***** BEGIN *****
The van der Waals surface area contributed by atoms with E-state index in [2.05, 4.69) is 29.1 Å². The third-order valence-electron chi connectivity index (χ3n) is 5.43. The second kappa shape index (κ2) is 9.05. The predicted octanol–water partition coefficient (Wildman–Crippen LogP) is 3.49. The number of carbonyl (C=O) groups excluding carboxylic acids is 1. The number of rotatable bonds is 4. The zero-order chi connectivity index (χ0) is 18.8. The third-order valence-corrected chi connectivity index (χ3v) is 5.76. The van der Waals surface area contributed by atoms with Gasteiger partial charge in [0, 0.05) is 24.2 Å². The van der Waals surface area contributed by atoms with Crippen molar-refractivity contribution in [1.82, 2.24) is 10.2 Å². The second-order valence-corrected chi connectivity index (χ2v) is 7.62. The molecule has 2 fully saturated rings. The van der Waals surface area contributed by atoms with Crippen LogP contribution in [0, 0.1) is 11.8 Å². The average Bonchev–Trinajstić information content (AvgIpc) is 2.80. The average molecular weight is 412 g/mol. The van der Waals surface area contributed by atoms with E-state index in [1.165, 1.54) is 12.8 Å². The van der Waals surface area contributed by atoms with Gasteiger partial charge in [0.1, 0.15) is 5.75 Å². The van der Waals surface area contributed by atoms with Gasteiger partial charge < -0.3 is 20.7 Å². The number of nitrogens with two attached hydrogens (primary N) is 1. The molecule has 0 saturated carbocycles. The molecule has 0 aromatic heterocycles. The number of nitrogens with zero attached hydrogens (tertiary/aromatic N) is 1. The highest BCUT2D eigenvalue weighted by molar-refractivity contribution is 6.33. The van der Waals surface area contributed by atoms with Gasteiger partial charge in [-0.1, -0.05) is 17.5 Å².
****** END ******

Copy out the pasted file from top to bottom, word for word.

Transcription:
The van der Waals surface area contributed by atoms with E-state index in [2.05, 4.69) is 29.1 Å². The third-order valence-electron chi connectivity index (χ3n) is 5.43. The second kappa shape index (κ2) is 9.05. The predicted octanol–water partition coefficient (Wildman–Crippen LogP) is 3.49. The number of carbonyl (C=O) groups excluding carboxylic acids is 1. The number of rotatable bonds is 4. The zero-order chi connectivity index (χ0) is 18.8. The third-order valence-corrected chi connectivity index (χ3v) is 5.76. The van der Waals surface area contributed by atoms with Gasteiger partial charge in [0, 0.05) is 24.2 Å². The van der Waals surface area contributed by atoms with Crippen molar-refractivity contribution in [1.82, 2.24) is 10.2 Å². The second-order valence-corrected chi connectivity index (χ2v) is 7.62. The molecule has 2 fully saturated rings. The van der Waals surface area contributed by atoms with Crippen LogP contribution in [0, 0.1) is 11.8 Å². The average Bonchev–Trinajstić information content (AvgIpc) is 2.80. The average molecular weight is 412 g/mol. The van der Waals surface area contributed by atoms with E-state index in [1.165, 1.54) is 12.8 Å². The van der Waals surface area contributed by atoms with Gasteiger partial charge in [0.1, 0.15) is 5.75 Å². The van der Waals surface area contributed by atoms with Gasteiger partial charge < -0.3 is 20.7 Å². The number of nitrogens with two attached hydrogens (primary N) is 1. The molecule has 0 saturated carbocycles. The molecule has 0 aromatic heterocycles. The number of nitrogens with zero attached hydrogens (tertiary/aromatic N) is 1. The highest BCUT2D eigenvalue weighted by molar-refractivity contribution is 6.33. The van der Waals surface area contributed by atoms with Gasteiger partial charge in [-0.1, -0.05) is 17.5 Å².